A second British trainer also seeks his place in the sun. He is Roger Varian, and is represented by El Drama, who is coming off a listed win at Chester. He will be partnered by French jockey Mickaël Barzalona, who hails from Corsica.

The French regions are out in force

5 runners from Chantilly

In France, the biggest concentration of English thoroughbreds is to be found at the Chantilly training centre (Oise), and four of the field are able to capitalise on this exceptional training environment, which extends over several communes (Chantilly, Lamorlaye, Gouvieux, Coye-La-Forêt and Avilly-Saint-Léonard), and one split over 1,900 hectares! This includes 140 kms of natural sand tracks and 120 hectares of grass tracks, which enables aspiring champions to undergo the best preparation. It is at Chantilly, and in neighbouring communes, that Pascal Bary (whose Baby Rider bids to give the handler his seventh Jockey-Club win), Pia and Joakim Brandt (Policy of Truth), Freddy Head (Adhamo), Nicolas Caullery (Fort Payne) and Fabrice Vermeulen (Pretty Tiger), all hold court.

2 runners from Calas (South-East of France)

However, other French regions are also out in force. The “South-East” region, and for this read the training centre of Calas-Cabriès (situated some 30 kms from Marseille), will be represented by the Frédéric Rossi duo Sealiway and Smile Makers. Frédéric Rossi also has a second stable (a satellite yard) at Chantilly, which is designed to limit the travel factor (and therefore fatigue) of their horses which frequently race in the Parisian region.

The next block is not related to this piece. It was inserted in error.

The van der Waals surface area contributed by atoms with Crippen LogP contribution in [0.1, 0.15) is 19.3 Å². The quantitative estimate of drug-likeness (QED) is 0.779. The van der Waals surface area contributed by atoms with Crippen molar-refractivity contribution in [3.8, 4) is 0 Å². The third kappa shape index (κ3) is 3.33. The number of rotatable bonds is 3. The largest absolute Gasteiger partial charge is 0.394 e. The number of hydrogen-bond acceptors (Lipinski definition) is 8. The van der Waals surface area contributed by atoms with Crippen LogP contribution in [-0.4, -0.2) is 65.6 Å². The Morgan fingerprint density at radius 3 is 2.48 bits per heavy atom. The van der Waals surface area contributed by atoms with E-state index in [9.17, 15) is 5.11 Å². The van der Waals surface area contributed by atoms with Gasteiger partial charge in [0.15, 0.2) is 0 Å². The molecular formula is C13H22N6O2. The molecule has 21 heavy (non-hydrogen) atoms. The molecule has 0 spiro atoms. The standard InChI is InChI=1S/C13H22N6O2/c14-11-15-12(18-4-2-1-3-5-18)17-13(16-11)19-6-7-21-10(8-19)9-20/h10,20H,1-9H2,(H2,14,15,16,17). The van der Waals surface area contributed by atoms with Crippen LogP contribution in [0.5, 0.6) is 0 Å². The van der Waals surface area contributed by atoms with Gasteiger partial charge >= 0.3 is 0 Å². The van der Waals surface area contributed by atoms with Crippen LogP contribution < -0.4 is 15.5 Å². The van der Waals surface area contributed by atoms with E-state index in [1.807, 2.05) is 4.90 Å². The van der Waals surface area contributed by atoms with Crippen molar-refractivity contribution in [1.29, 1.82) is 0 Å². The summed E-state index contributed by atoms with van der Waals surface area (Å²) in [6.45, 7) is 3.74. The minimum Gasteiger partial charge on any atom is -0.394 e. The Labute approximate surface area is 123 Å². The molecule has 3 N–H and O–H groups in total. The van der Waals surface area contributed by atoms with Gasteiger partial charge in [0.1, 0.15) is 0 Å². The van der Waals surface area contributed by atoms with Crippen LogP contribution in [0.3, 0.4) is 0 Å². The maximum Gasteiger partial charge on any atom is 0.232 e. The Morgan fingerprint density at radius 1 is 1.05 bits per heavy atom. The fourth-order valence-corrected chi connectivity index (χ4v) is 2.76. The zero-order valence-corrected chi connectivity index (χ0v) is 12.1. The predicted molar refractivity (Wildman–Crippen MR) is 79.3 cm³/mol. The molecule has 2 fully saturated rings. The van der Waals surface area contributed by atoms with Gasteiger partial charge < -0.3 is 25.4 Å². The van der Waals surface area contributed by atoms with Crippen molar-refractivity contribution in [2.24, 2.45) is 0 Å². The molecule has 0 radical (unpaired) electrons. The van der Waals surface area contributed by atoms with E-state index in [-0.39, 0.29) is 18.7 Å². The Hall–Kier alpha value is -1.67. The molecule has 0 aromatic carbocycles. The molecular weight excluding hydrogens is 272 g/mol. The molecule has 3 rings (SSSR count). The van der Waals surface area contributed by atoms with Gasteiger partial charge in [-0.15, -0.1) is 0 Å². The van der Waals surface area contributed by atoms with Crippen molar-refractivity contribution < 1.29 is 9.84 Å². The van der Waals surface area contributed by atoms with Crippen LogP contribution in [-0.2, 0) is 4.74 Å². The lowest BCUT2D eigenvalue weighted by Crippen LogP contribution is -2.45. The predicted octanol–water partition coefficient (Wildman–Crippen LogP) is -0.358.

5 runners from Deauville (Normandy region)

Jean-Claude Rouget also has two yards: his more long-standing base is to be found at Pau, whereas the other more recent addition is to be found at Deauville. In fact, the famous seaside resort on the Normandy coast is where his three runners, Cheshire Academy, Saiydabad and Makaloun, are all trained. The former carries the colours of US owner Peter Brant, whose Sottsass won in 2019 (and who went on to win the Qatar Prix de l’Arc de Triomphe the following season), while the other two aforementioned colts are representatives of His Highness the Aga Khan, whose colours have triumphed on seven occasions.

Stephanie Nigge has also chosen Deauville as her training base, having set up shop there in 2020. She has achieved the tour de force of being doubly represented, given this time span, and both her representatives are sons of Le Havre (the winner of the Prix du Jockey-Club in 2009): Millebosc and Normandy Bridge.

A runner from Mont-de-Marsan (South-West)

Lastly, Philippe Sogorb will represent the South-West, as he trains from his base at Mont-de-Marsan in the Landes region. A former jockey who turned trainer in 2011, he will saddle the statuesque Ninth Titan, who races in the prestigious colours of the Niarchos Family, who were victorious in 2002 (Sulamani) and 1998 (Dream Well).

Given the value and prestige of the Qatar Prix du Jockey Club and the high class of the runners, expectations are high in anticipation to see who will be at the top of the 3-year-old generation on Sunday.

Source: Qatar Racing & Equestrian Club